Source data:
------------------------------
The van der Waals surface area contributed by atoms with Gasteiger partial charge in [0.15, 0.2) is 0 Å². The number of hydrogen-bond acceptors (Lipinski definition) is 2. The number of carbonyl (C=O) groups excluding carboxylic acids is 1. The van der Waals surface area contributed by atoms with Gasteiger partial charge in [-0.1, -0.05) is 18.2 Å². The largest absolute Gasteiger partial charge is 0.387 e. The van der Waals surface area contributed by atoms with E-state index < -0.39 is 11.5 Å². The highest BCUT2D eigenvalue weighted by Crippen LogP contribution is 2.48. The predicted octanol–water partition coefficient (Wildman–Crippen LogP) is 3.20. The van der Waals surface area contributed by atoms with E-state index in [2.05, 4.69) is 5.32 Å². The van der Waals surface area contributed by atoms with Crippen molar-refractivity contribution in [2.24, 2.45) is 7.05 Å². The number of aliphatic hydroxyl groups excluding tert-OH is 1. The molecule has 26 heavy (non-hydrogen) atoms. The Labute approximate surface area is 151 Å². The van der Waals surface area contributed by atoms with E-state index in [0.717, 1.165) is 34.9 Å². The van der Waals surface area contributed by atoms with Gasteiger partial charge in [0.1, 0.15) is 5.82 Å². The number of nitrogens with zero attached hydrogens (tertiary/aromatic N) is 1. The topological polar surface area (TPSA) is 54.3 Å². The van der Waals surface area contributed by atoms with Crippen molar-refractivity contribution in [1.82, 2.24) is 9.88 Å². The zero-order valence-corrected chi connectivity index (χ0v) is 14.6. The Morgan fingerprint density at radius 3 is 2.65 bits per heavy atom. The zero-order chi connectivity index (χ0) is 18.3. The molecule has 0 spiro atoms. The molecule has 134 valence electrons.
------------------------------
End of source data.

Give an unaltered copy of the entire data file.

The van der Waals surface area contributed by atoms with Gasteiger partial charge in [0.15, 0.2) is 0 Å². The number of hydrogen-bond acceptors (Lipinski definition) is 2. The number of carbonyl (C=O) groups excluding carboxylic acids is 1. The van der Waals surface area contributed by atoms with Gasteiger partial charge in [-0.1, -0.05) is 18.2 Å². The largest absolute Gasteiger partial charge is 0.387 e. The van der Waals surface area contributed by atoms with E-state index < -0.39 is 11.5 Å². The highest BCUT2D eigenvalue weighted by Crippen LogP contribution is 2.48. The predicted octanol–water partition coefficient (Wildman–Crippen LogP) is 3.20. The van der Waals surface area contributed by atoms with E-state index in [2.05, 4.69) is 5.32 Å². The van der Waals surface area contributed by atoms with Crippen molar-refractivity contribution in [2.24, 2.45) is 7.05 Å². The number of aliphatic hydroxyl groups excluding tert-OH is 1. The molecule has 26 heavy (non-hydrogen) atoms. The Labute approximate surface area is 151 Å². The van der Waals surface area contributed by atoms with E-state index in [0.717, 1.165) is 34.9 Å². The van der Waals surface area contributed by atoms with Gasteiger partial charge in [0.1, 0.15) is 5.82 Å². The number of nitrogens with zero attached hydrogens (tertiary/aromatic N) is 1. The topological polar surface area (TPSA) is 54.3 Å². The van der Waals surface area contributed by atoms with Crippen molar-refractivity contribution in [1.82, 2.24) is 9.88 Å². The zero-order valence-corrected chi connectivity index (χ0v) is 14.6. The Morgan fingerprint density at radius 3 is 2.65 bits per heavy atom. The zero-order chi connectivity index (χ0) is 18.3. The molecule has 0 spiro atoms. The molecule has 134 valence electrons.